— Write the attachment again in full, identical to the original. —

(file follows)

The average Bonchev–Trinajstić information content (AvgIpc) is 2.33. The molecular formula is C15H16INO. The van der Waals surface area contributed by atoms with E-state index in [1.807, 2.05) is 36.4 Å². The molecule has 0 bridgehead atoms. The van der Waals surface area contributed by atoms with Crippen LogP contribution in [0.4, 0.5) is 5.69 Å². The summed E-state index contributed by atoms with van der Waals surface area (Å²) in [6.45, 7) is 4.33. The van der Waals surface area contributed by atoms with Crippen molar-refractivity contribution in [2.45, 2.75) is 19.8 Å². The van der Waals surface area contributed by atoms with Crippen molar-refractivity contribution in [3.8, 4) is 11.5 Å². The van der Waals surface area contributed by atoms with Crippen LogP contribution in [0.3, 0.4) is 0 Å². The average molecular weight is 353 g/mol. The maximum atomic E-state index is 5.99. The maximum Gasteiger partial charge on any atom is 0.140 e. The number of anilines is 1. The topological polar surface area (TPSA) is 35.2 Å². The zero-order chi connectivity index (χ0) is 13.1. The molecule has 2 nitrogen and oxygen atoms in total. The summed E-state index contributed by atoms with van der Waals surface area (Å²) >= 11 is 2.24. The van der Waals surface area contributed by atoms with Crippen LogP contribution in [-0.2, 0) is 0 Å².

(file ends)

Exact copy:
The average Bonchev–Trinajstić information content (AvgIpc) is 2.33. The molecular formula is C15H16INO. The van der Waals surface area contributed by atoms with E-state index in [1.807, 2.05) is 36.4 Å². The molecule has 0 bridgehead atoms. The van der Waals surface area contributed by atoms with Crippen LogP contribution in [0.4, 0.5) is 5.69 Å². The summed E-state index contributed by atoms with van der Waals surface area (Å²) in [6.45, 7) is 4.33. The van der Waals surface area contributed by atoms with Crippen molar-refractivity contribution in [2.45, 2.75) is 19.8 Å². The van der Waals surface area contributed by atoms with Crippen molar-refractivity contribution in [3.8, 4) is 11.5 Å². The van der Waals surface area contributed by atoms with Crippen LogP contribution in [0.3, 0.4) is 0 Å². The average molecular weight is 353 g/mol. The maximum atomic E-state index is 5.99. The maximum Gasteiger partial charge on any atom is 0.140 e. The number of anilines is 1. The topological polar surface area (TPSA) is 35.2 Å². The zero-order chi connectivity index (χ0) is 13.1. The molecule has 2 nitrogen and oxygen atoms in total. The summed E-state index contributed by atoms with van der Waals surface area (Å²) >= 11 is 2.24. The van der Waals surface area contributed by atoms with Crippen LogP contribution in [-0.2, 0) is 0 Å².